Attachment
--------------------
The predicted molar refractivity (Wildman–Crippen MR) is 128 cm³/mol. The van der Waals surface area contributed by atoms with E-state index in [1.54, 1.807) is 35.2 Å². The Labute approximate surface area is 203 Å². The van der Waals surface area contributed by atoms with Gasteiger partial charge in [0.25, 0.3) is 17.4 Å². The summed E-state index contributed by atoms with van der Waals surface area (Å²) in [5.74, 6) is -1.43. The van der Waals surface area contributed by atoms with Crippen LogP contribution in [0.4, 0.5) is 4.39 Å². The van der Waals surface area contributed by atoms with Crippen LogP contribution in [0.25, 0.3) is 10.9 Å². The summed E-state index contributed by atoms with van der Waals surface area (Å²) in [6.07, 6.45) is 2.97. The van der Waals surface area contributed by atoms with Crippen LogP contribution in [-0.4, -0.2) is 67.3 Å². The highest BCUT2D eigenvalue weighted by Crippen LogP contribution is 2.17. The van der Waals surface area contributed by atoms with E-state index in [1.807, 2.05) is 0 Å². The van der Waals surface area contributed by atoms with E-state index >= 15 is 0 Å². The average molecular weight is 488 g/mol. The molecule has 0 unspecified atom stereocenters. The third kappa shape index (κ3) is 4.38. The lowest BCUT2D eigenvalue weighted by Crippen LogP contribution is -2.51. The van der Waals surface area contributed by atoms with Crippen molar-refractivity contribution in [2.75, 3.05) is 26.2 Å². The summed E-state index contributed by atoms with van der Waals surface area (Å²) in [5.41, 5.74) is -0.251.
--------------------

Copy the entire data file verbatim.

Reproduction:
The predicted molar refractivity (Wildman–Crippen MR) is 128 cm³/mol. The van der Waals surface area contributed by atoms with E-state index in [1.54, 1.807) is 35.2 Å². The Labute approximate surface area is 203 Å². The van der Waals surface area contributed by atoms with Gasteiger partial charge in [0.25, 0.3) is 17.4 Å². The summed E-state index contributed by atoms with van der Waals surface area (Å²) in [5.74, 6) is -1.43. The van der Waals surface area contributed by atoms with Crippen LogP contribution in [0.4, 0.5) is 4.39 Å². The van der Waals surface area contributed by atoms with Crippen LogP contribution in [0.25, 0.3) is 10.9 Å². The summed E-state index contributed by atoms with van der Waals surface area (Å²) in [6.07, 6.45) is 2.97. The van der Waals surface area contributed by atoms with Crippen LogP contribution in [-0.4, -0.2) is 67.3 Å². The highest BCUT2D eigenvalue weighted by Crippen LogP contribution is 2.17. The van der Waals surface area contributed by atoms with E-state index in [1.807, 2.05) is 0 Å². The van der Waals surface area contributed by atoms with E-state index >= 15 is 0 Å². The average molecular weight is 488 g/mol. The molecule has 0 unspecified atom stereocenters. The third kappa shape index (κ3) is 4.38. The lowest BCUT2D eigenvalue weighted by Crippen LogP contribution is -2.51. The van der Waals surface area contributed by atoms with Crippen molar-refractivity contribution in [2.75, 3.05) is 26.2 Å². The summed E-state index contributed by atoms with van der Waals surface area (Å²) in [5.41, 5.74) is -0.251.